The cognitive performance of US President Donald Trump hit the headlines when it was announced he had passed the MoCA test. The news sparked a flurry of conversation and saw the test, a widely used cognitive screening tool, posted on news websites across the globe. But the media attention and sudden interest in the test has health professionals concerned. With the questions freely distributed across the internet, has the validity and reliability of the MoCA been compromised?
What is the MoCA?
The Montreal Cognitive Assessment (MoCA) is a well-researched and widely used cognitive screening tool for detecting mild Alzheimer’s and dementia. As a “screening tool”, the test gives a quick view of each of the cognitive domains, e.g. memory, language, attention, etc., to narrow down the areas requiring further testing. The test takes roughly fifteen minutes to administer and can detect early signs of dementia. While the MoCA has been shown to be reliable, the test can miss mild cognitive impairment in about 10 per cent of people.
The problem with the MoCA
The MoCA has been catapulted into the public eye since it was named as the tool used to assess US President Donald Trump’s cognitive ability. Copies of the test have been embedded in online news articles worldwide, making it easily accessible to anyone wishing to give the test a practice run. While the test and administration instructions have been freely available online, the increased attention poses a problem for health professionals who use the tool on a daily basis. The problem is – how do we know who has seen the test? And can it continue to be considered a reliable tool to screen for cognitive impairments?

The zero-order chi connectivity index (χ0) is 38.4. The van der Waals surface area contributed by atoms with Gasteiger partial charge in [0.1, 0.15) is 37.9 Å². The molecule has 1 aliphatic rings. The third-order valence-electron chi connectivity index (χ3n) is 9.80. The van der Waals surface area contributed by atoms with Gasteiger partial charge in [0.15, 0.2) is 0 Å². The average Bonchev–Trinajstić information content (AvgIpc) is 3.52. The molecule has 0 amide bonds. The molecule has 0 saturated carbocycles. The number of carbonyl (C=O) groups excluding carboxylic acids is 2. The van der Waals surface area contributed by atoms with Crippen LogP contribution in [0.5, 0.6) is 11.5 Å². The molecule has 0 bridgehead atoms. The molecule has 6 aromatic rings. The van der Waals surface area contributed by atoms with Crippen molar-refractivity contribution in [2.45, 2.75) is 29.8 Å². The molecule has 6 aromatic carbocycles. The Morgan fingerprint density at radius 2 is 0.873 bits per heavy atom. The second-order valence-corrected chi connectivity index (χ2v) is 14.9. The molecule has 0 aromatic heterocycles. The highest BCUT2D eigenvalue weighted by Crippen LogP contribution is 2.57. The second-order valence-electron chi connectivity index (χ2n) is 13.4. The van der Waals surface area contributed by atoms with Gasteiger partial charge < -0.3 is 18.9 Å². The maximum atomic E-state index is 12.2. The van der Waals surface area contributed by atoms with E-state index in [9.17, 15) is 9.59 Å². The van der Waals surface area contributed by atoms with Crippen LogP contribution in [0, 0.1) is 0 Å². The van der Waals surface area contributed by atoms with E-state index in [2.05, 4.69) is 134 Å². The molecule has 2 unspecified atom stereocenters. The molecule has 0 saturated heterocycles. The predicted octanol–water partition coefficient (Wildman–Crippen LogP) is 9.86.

How an Occupational Therapist interprets the MoCA
An Occupational Therapist looks at the different parts of the test in terms of how they relate to the other domains and how that relates to a person’s day-to-day activities. For example, one part of the test asks the person to remember a list of random words. Then, after several other questions, the person is asked if they can remember any of the words. If they’re unable to recall the words straight away, they’re prompted to help remember.
When scored, the test only takes into account the score if the person remembers all the words without prompting. For an OT, the results show where the breakdown is in the person’s memory and whether it’s a problem taking on board the information, keeping it stored, or accessing the information. The result allows the OT to devise strategies to help a person remember (e.g. placing medications next to the coffee maker) or to come up with alternative ways of reminding someone (e.g. using a beeping device to attract attention to medications). This is why it’s considered important to have a health professional interpret the scores.
Blocking the MoCA
The attention drawn to the test has resulted in MoCA blocking free access to the test on their website. Now, health professionals need to register to access the test. The test creators have also asked the media not to publish the test and suggested clinicians use alternate versions of the MoCA if they are concerned. It is hoped this will minimise the learning effect for those who have seen or studied the test.
What happens next?
Restricting the access of the MoCA raises the question whether or not cognitive screening tests should be freely available online. Perhaps it’s time to limit access to other similar tools to ensure the reliability of these types of tests.